Medical School Personal Statement & Application Essay …
The implicit assumption underlying yaoi stories is that the love between males is superior to ordinary forms of love than exist between males and females. This assumption may result from young Japanese females' beliefs, both conscious and unconscious, about their male-dominated society in which many women believe that once married romance will disappear, replaced by the duties of wife, mother, and housekeeper. In thousands of ways mere male friendships, and sometimes improbable or taboo relationships--say between brothers, are transformed into romantic relationships. This ideal romantic love is never thwarted by little things such as petty jealousies. This supposed superior love, although ostensibly between males, displays distinctly feminine qualities. The characters in yaoi parodies, for example, combine delicate almost feminine physical features with physical strength. Indeed most of the males are slender, physically beautiful, fragile, sensitive, and in many instances they appear androgynous. Before yaoi emerged, female fans associated with June magazine were enamored with tanbi which implies refined aesthetic taste and an obsession for beautiful things (Sagawa, personal communication, June 6, 2002). This obsession pervades boys' love narratives. Curiously, even in the case of rape or rough sex, a gentleness characterizes many yaoi stories.
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The eighties was a time when the dojinshi sold at comic markets shifted from mostly original stories and characters to parodies of popular manga and animated cartoon characters (Yonezawa, personal communication, August 17, 2000). In 2002 parodies still prevail and yaoi is the predominant parody genre. The yaoi parody may be traced to 1983 when the animated TV cartoon became enormously popular. Interestingly, the anime was based on a series from the weekly boy's magazine, . The story is about how a soccer team led by protagonist Captain Tsubasa competes with one strong team after another to finally win a tournament. Yaoi parodies of made an appearance in the winter 1985 COMICMARKET. In the stories, team members' I'd-die-for-you friendships are transformed into romances which represent M/M love considered superior to M/F love. By the summer of 1986, about 370 out of 3,900 groups exhibiting at the market created parodies of (Inokai, 2000b, p. 26). During the nineties Yaoi artists started looking to commercial manga and anime for a great variety of interesting characters for their parodies. But it is too simple an explanation to claim that the parodies are just about the characters. Rather than merely beginning with a favorite character, dojinshi artists sometimes first focus their attention on drafting a love story and only then do they appropriate characters to fit their narratives. There is an endless stream of male characters to either match with a story of M/M coupling the yaoi artist has devised--or the other possibility, an endless stream of characters to suggest new narratives of M/M or boys' love coupling (Kinsella, 1998, McLelland, 2000). Every male character from the popular media becomes fair game. For example, the 2002 comic markets in Taiwan featured Harry Potter dojinshi, and it takes little imagination to visualize the various possibilities for romantic relationships between Harry and Malfoy.2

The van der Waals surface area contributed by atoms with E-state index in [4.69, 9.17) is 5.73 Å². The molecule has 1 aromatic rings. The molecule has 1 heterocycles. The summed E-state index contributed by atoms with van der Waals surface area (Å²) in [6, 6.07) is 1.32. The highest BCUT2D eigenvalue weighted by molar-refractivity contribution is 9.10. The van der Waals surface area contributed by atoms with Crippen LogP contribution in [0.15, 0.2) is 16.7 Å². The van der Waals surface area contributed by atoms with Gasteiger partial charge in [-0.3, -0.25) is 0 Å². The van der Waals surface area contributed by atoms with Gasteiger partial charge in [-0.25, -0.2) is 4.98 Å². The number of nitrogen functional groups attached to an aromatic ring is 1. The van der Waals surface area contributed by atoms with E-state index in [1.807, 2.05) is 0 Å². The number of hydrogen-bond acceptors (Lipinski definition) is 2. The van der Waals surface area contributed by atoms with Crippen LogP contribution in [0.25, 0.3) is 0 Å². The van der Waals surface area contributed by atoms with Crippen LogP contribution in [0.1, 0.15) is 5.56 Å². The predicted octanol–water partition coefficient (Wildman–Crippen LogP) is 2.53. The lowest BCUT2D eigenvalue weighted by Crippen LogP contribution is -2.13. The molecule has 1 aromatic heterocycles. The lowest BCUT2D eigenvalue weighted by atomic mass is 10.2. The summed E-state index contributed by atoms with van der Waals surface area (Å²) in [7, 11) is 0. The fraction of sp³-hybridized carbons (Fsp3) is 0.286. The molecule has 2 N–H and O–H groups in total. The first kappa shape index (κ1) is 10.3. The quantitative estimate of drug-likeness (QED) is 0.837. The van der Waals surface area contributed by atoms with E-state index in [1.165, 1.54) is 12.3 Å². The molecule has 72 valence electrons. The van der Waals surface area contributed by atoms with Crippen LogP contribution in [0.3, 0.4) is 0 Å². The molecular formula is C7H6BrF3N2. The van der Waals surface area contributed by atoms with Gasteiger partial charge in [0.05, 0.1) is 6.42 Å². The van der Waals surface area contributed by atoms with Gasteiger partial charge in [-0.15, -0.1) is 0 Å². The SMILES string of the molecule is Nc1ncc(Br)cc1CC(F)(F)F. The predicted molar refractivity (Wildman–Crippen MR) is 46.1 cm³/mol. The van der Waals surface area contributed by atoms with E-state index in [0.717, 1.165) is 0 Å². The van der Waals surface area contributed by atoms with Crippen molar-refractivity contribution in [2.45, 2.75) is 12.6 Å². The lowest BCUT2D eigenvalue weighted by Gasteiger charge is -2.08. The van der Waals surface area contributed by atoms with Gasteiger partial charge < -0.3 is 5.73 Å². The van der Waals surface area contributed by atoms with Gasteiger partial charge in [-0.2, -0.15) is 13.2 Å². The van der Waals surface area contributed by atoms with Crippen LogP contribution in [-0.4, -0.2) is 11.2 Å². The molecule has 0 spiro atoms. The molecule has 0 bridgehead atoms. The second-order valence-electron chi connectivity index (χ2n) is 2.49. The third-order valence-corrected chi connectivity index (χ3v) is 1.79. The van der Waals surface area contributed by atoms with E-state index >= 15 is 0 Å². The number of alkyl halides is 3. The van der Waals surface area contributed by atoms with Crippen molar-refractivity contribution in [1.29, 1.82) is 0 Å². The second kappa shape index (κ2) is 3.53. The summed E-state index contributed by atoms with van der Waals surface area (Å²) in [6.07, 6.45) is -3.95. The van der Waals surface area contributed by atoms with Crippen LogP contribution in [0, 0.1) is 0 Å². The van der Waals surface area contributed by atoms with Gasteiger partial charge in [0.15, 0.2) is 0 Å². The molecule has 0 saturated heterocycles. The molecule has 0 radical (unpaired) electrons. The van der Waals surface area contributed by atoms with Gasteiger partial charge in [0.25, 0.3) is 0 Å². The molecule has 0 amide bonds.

But this single thread explaining the origin of yaoi and boys' love is far too simple a story; M/M had pre-yaoi manifestations. Just as it has innumerable exponents today, it had other originators, both identifiable and unidentifiable--a paradigm case of Barthes' "the death of the author" (Barthes, 1977). Before M/M acquired the name yaoi, boys' love had made appearances in commercial manga. One of the most important appearances was the 1976 publication of Keiko Takemiya's sensational manga to (A Poem of Wind and Trees), the story of the beautiful young French boarding school student Gilbert Cocteau who is continually falling into bed with other boys. Takemiya (personal communication, 14 August, 2000) explained how she struggled to convince her editor at Syogakukan, one of Japan's big-three manga publishers, to print her story in the weekly girls' manga . Much to the publisher's surprise, the story was an instant success, it was serialized for many years, and introduced boys' love into the popular visual culture of adolescent girls. --which appeared in 1978 at roughly the same time that Sakata and her group coined the term yaoi--was the first commercial manga devoted entirely to M/M relationships. The erotic magazine for young women, which combines manga and short stories, within a few months evolved into the still popular (Sagawa, personal communication, June 6, 2002).1 A third type of M/M narrative termed "slash" which refers to love stories based on live media characters such as, say Kirk and Spock, about which there is a considerable body of literature (Bacon-Smith, 1992; Creed, 1990; Jardine, 1985; Jenkins, 1992; Kotani, 1994; Lamb & Veith, McLelland, 2000; 1986; Penley, 1991; Russ, 1985). Slash exists primarily as a literary form since, if the live actors are drawn in cartoon form, they become like manga or cartoon characters, that is to say, they become dojinshi yaoi.